'Cronies': Sundance Review

Courtesy of Sundance International Film Festival
A promising but dramatically undernourished feature-length debut

This low-budget, black-and-white debut, executive produced by Spike Lee, follows three young men on a hot, marijuana-laced Midwestern summer day.

There’s a current of palpable emotion coursing beneath the surface of Cronies, a low-budget, black-and-white indie that explores the shifting affinities and alliances among three young men on a lazy summer day in St. Louis. Writer-director Michael J. Larnell, in his feature-length debut, only occasionally succeeds in tapping that emotion — the film ends up feeling much like a missed opportunity — but it’s enough to make you optimistic about his future.

Premiering in Sundance’s popular NEXT section, Cronies is likely to get an attention boost from the name of its executive producer: none other than Spike Lee, who was one of Larnell’s professors at NYU’s graduate film program and awarded him a grant to make the movie.

Cronies turns on the fraying bond between a pair of 20-something African-American childhood friends: bespectacled, good-natured Louis (George Sample III), who has a live-in girlfriend and young daughter, and generally seems to be trying to embrace his responsibilities; and brash, gold-grilled Jack (Zurich Buckner), who appears to split his time between weed and women.

The catalyst for much tension arrives in the smiling, square-jawed form of Andrew (Brian Kowalski), Louis’ white co-worker and new friend, who sizes up Jack with thinly veiled disdain — and barely bats an eye at Jack’s own hostility toward him. In one of the film’s more nuanced touches, Andrew is not some squeaky-clean alternative to Jack; he, too, dabbles in drugs, ogles and objectifies women, and doesn’t really have anywhere important to be. Andrew’s whiteness adds a layer of unsettling and potentially rich subtext — is his aimlessness more socially acceptable and less threatening than Jack’s, even to Louis? — that goes largely unmined.

Cronies follows Louis, Jack and Andrew as they set out for a day of smoking and fishing, though there’s also a pit stop at a drug dealer’s house, a detour at a dance party, and some distracting business involving a gun and a stolen car.

Notably, the story is framed as a documentary, with the director asking questions offscreen and the characters facing the camera to grin and fumble their way through answers. Larnell’s mentor used a similar technique in his own striking debut, 1988’s She’s Gotta Have It, but in that case there was a purpose: to probe the mysteries and meanings behind the protagonist’s life choices.

Here, the interviewing plays like a gimmick, yielding explicit explanations of sentiments more poignantly and persuasively evoked by the silences, stares and verbal jabs that ricochet back and forth between Louis and Jack over the course of the day. If Larnell’s intention was to examine the difficulties men have expressing their (platonic) love for one another, as well as the passive, and less passive, aggressions they unleash when hurt, then the talky framework is especially misguided — a case of showing shoved aside by telling.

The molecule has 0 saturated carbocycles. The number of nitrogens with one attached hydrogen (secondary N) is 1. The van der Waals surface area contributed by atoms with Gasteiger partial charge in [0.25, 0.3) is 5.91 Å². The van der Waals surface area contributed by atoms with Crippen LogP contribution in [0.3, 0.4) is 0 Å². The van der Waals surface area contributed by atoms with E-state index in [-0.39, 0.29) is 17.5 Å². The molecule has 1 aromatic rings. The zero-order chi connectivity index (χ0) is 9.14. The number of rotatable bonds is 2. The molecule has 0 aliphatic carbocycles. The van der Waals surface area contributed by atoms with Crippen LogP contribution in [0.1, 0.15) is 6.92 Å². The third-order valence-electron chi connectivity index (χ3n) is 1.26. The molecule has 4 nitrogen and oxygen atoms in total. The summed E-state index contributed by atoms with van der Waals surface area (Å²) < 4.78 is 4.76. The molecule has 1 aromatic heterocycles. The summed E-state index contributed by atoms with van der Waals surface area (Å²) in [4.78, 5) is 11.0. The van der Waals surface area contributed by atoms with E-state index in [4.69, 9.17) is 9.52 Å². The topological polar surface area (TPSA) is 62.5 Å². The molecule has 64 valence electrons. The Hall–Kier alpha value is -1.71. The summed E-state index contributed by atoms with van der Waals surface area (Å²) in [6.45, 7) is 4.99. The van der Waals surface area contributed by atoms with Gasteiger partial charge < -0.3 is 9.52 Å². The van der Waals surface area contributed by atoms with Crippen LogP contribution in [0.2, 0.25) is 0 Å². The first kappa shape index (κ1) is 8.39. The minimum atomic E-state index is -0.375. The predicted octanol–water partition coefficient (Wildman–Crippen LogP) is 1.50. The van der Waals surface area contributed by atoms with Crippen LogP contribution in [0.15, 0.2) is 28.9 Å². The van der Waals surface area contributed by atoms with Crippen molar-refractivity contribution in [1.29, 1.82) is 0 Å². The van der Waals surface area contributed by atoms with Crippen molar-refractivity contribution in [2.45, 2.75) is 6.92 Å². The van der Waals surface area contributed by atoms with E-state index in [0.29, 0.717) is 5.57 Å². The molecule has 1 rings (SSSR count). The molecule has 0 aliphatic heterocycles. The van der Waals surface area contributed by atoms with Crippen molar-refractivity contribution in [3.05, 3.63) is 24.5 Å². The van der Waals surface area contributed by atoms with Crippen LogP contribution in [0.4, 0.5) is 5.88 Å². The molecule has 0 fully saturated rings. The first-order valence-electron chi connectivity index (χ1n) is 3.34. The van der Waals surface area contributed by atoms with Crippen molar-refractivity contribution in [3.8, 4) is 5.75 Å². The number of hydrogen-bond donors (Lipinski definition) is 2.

The even more universal subject here, of course, is how close friendships can erode over time as people and priorities change. It’s the theme Kelly Reichardt tackled in her quietly devastating Old Joy with a sensitivity and subtlety that Larnell, for the moment, can't approach.

None of the three main characters come alive as particularly rich or compelling either in their machismo-fueled banter or their confessional moments, and the dynamics of jealousy and affection between them register mostly as half-baked.

Larnell also leans too hard on one significant plot point — a traumatic past event meant to account for both the loyalty and resentment between Louis and Jack — that feels incongruously movie-ish.

Despite the film's flaws and missteps, there’s a low-key charm and sincerity at play in Cronies, as well as a sly recognition of fragile male egos and the way bravado can mask sexual anxiety. When Andrew, egged on by Jack, tries to pick up a pair of young women, the results are pungently funny; Jack, for his part, frequently boasts of his prowess, but his few attempts at seduction fall disastrously flat.

Among the movie’s other modest strengths are DP Federico M. Cesca’s handsome cinematography and the vivid sense of Midwestern summer Larnell conjures, the languorously sunbaked suburban streets alive with the constant buzz of cicadas.

Some of his camera work is less thought-out. Larnell often relies on searching close-ups as if hoping to find infinitesimal emotional shifts that his novice performers aren’t able to convey. Other stylistic flourishes, such as the use of slow-mo and a hum of heightened background noise during a scene in which Louis shops for a birthday present for his daughter, serve no discernible purpose.

Production company: circa1978productions
Cast: George Sample III, Zurich Buckner, Brian Kowalski, Landra Taylor, Samiyah Womack
Director-screenwriter-producer-editor: Michael J. Larnell
Executive producer: Spike Lee
Director of photography: Federico M. Cesca
Music supervisor/casting director: Albert A. Smith

No rating, 85 minutes

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